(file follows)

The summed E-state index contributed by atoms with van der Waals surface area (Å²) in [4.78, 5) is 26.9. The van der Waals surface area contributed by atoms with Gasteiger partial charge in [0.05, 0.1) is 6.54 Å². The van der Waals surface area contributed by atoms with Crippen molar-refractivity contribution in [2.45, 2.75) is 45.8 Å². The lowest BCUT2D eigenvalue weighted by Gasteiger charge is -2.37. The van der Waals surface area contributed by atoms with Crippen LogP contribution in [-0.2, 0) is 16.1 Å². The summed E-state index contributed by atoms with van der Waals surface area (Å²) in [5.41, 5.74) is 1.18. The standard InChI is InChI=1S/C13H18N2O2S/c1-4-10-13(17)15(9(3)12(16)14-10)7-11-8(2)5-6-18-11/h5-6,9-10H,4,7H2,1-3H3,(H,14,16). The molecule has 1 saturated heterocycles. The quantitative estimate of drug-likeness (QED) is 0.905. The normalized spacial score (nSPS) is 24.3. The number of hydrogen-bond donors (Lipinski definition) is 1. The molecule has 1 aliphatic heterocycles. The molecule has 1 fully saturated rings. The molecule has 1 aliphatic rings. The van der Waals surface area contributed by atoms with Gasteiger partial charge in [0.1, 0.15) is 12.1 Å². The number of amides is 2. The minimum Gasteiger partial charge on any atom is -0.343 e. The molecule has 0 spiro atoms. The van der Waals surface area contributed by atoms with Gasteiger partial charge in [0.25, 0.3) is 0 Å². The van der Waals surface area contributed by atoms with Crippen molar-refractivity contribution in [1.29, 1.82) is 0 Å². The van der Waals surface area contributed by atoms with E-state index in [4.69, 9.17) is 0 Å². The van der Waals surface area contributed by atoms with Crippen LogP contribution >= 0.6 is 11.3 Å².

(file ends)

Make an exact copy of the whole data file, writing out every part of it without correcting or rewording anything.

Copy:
The summed E-state index contributed by atoms with van der Waals surface area (Å²) in [4.78, 5) is 26.9. The van der Waals surface area contributed by atoms with Gasteiger partial charge in [0.05, 0.1) is 6.54 Å². The van der Waals surface area contributed by atoms with Crippen molar-refractivity contribution in [2.45, 2.75) is 45.8 Å². The lowest BCUT2D eigenvalue weighted by Gasteiger charge is -2.37. The van der Waals surface area contributed by atoms with Crippen LogP contribution in [-0.2, 0) is 16.1 Å². The summed E-state index contributed by atoms with van der Waals surface area (Å²) in [5.41, 5.74) is 1.18. The standard InChI is InChI=1S/C13H18N2O2S/c1-4-10-13(17)15(9(3)12(16)14-10)7-11-8(2)5-6-18-11/h5-6,9-10H,4,7H2,1-3H3,(H,14,16). The molecule has 1 saturated heterocycles. The quantitative estimate of drug-likeness (QED) is 0.905. The normalized spacial score (nSPS) is 24.3. The number of hydrogen-bond donors (Lipinski definition) is 1. The molecule has 1 aliphatic heterocycles. The molecule has 1 fully saturated rings. The molecule has 1 aliphatic rings. The van der Waals surface area contributed by atoms with Gasteiger partial charge in [0.1, 0.15) is 12.1 Å². The number of amides is 2. The minimum Gasteiger partial charge on any atom is -0.343 e. The molecule has 0 spiro atoms. The van der Waals surface area contributed by atoms with Gasteiger partial charge in [0.25, 0.3) is 0 Å². The van der Waals surface area contributed by atoms with Crippen molar-refractivity contribution in [1.29, 1.82) is 0 Å². The van der Waals surface area contributed by atoms with E-state index in [4.69, 9.17) is 0 Å². The van der Waals surface area contributed by atoms with Crippen LogP contribution >= 0.6 is 11.3 Å².